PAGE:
Plenty of dance music has crossed over into less-specialized music circles through the years, from Inner City and Daft Punk to Justice, LCD Soundsystem, and James Blake. I’m not sure there’s any surefire route to mainstream success, but it seems like many artists who emerge from the underground manage (either intentionally or not) to incorporate something that makes this sometimes alien musical form more familiar to those who don’t spend all their time trawling websites like this one. Some hardcore fans bemoan this muddying of the waters — message boards and blogs are of course rife with variations on the boilerplate “Man, this shit ain’t techno” gripe. But as sites like Pitchfork and rags like Spin continue to devote more words to electronic music, it would seem this dialog between pop and dance isn’t likely to end anytime soon.
John Talabot is the latest artist to be churning up hype both above and below ground, and it’s not hard to see why: the officially anonymous Barcelonan makes dance music whose pleasures seem to extend beyond genre affiliation. But unlike Justice, who basically ran French house through a bank of Marshall stacks until rock kids felt they could safely step on board, Talabot — like Sepalcure and SBTRKT, two recent crossover acts from whatever we’re supposed to call bass music these days — doesn’t really abandon the trappings of the genre from which he sprang. Earlier underground singles like “Sunshine” and “Matilda’s Dream” took the catchiest elements already present in contemporary dance music and amplified them — but only on the sort of scale that registers subconsciously. Talabot’s debut full-length, ƒIN, is the embodiment of this catchiness: we get the sort of euphoric house Talabot is known for in an album as expertly sequenced as any “Best New Music” you’re likely to hear. You’re likely to have a difficult time denying ƒIN‘s myriad pleasures.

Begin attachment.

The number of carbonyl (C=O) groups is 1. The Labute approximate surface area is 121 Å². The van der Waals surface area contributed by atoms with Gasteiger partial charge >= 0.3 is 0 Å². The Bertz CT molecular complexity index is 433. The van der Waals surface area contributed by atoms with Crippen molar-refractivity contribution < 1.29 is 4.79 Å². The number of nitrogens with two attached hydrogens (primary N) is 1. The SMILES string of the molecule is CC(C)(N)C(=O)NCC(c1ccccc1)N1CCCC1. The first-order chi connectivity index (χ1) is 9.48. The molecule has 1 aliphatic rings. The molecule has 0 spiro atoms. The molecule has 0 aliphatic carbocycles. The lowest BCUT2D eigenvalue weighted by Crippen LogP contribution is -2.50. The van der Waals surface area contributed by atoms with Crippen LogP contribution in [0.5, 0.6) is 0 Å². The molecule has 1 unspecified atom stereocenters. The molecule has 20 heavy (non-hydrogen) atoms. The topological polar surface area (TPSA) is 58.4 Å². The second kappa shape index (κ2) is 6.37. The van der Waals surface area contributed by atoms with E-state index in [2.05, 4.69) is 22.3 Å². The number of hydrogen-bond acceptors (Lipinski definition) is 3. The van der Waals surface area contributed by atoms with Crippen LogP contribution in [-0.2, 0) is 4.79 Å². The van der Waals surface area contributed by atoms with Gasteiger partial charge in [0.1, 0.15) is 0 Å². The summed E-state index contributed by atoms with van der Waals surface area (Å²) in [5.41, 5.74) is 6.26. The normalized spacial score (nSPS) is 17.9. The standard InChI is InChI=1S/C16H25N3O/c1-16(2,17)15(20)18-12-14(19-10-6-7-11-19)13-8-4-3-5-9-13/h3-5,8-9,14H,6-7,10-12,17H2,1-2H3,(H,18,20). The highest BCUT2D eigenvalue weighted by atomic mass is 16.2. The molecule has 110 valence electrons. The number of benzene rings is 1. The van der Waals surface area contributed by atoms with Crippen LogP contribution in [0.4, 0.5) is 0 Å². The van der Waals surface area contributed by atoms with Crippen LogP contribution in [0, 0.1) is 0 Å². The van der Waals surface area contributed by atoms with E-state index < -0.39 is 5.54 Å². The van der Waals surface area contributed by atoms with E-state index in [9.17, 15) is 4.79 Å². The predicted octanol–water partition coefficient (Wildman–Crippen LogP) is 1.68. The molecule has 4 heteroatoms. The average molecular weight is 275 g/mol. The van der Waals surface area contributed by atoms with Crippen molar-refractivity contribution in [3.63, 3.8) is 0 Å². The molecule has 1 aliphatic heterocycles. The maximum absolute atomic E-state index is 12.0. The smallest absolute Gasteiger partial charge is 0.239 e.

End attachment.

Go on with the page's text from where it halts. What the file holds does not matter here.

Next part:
Talabot has managed to make a record that feels like a pop LP while sounding a lot like house crates have for the last minute. ƒIN is rife with slowed-down, dreamily lush, and hinting-at-retro beats we’ve heard plenty of recently. But rather than sound trapped in the past, or at least behind a thick Kassem Mosse-ian fog, Talabot cuts right through. Opener, “Depak Ine,” emphasizes that twinge of the sinister occasionally popping up in Talabot’s oeuvre, but by “Destiny,” featuring Pional’s muted and deeply appealing vocal, the sassiness goes straight to our hips and stays there right through to the end. While the producer is commendably consistent with his sound palate — organic percussion, gentle synthesizers, and loops not too far outside The Field’s playbook — he goes all over the place with them: we’re in a humid basement on “Oro Y Sangre,” on a Panda Bear album on “Journeys (feat. Ekhi),” in the cinema for “Last Land” and “Estiu,” maybe even at Sub:stance on album closer, “So Will Be Now…,” (again featuring Pional). But the journey makes sense, the byproduct of a sensitivity for pacing that goes beyond sticking downtempo interludes between bangers. And that’s really the genius of ƒIN, and the reason we’re likely to be hearing a lot about it from beyond the usual sources this year: John Talabot mades a capital-A Album out of club music without stripping it of its “club music-ness,” all while making the feat look enviously simple.